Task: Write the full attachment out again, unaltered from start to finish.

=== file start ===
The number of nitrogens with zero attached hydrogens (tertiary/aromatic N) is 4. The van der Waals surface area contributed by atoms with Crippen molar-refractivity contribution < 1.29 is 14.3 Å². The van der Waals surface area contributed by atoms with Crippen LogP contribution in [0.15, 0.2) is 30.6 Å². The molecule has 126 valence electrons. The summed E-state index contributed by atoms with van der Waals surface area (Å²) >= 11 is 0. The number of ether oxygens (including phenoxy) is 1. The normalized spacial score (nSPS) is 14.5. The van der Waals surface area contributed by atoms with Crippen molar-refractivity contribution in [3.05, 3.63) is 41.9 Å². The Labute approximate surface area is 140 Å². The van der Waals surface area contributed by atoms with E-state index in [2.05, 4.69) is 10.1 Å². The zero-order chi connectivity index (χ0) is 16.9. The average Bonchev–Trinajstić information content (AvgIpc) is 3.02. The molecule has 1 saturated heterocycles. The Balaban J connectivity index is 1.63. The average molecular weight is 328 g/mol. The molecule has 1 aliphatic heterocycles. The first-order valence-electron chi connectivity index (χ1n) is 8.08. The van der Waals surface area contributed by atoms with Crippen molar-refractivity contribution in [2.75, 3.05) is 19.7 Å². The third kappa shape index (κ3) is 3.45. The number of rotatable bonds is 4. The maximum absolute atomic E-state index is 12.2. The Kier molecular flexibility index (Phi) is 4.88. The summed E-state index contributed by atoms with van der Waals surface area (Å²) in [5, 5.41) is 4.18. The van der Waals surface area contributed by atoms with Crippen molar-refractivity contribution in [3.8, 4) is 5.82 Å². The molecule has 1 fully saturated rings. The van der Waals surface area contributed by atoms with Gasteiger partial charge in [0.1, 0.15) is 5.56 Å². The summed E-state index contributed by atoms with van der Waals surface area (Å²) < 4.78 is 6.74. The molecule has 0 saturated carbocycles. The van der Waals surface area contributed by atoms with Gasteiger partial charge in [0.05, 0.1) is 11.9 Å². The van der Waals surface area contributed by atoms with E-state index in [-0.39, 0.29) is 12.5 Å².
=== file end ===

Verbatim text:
The number of nitrogens with zero attached hydrogens (tertiary/aromatic N) is 4. The van der Waals surface area contributed by atoms with Crippen molar-refractivity contribution < 1.29 is 14.3 Å². The van der Waals surface area contributed by atoms with Crippen LogP contribution in [0.15, 0.2) is 30.6 Å². The molecule has 126 valence electrons. The summed E-state index contributed by atoms with van der Waals surface area (Å²) >= 11 is 0. The number of ether oxygens (including phenoxy) is 1. The normalized spacial score (nSPS) is 14.5. The van der Waals surface area contributed by atoms with Crippen molar-refractivity contribution in [3.05, 3.63) is 41.9 Å². The Labute approximate surface area is 140 Å². The van der Waals surface area contributed by atoms with E-state index in [2.05, 4.69) is 10.1 Å². The zero-order chi connectivity index (χ0) is 16.9. The average Bonchev–Trinajstić information content (AvgIpc) is 3.02. The molecule has 1 saturated heterocycles. The Balaban J connectivity index is 1.63. The average molecular weight is 328 g/mol. The molecule has 1 aliphatic heterocycles. The first-order valence-electron chi connectivity index (χ1n) is 8.08. The van der Waals surface area contributed by atoms with Crippen molar-refractivity contribution in [2.75, 3.05) is 19.7 Å². The third kappa shape index (κ3) is 3.45. The number of rotatable bonds is 4. The maximum absolute atomic E-state index is 12.2. The Kier molecular flexibility index (Phi) is 4.88. The summed E-state index contributed by atoms with van der Waals surface area (Å²) in [5, 5.41) is 4.18. The van der Waals surface area contributed by atoms with Crippen molar-refractivity contribution in [3.8, 4) is 5.82 Å². The molecule has 1 fully saturated rings. The van der Waals surface area contributed by atoms with Gasteiger partial charge in [0.1, 0.15) is 5.56 Å². The summed E-state index contributed by atoms with van der Waals surface area (Å²) < 4.78 is 6.74. The molecule has 0 saturated carbocycles. The van der Waals surface area contributed by atoms with Gasteiger partial charge in [0.05, 0.1) is 11.9 Å². The van der Waals surface area contributed by atoms with E-state index in [-0.39, 0.29) is 12.5 Å².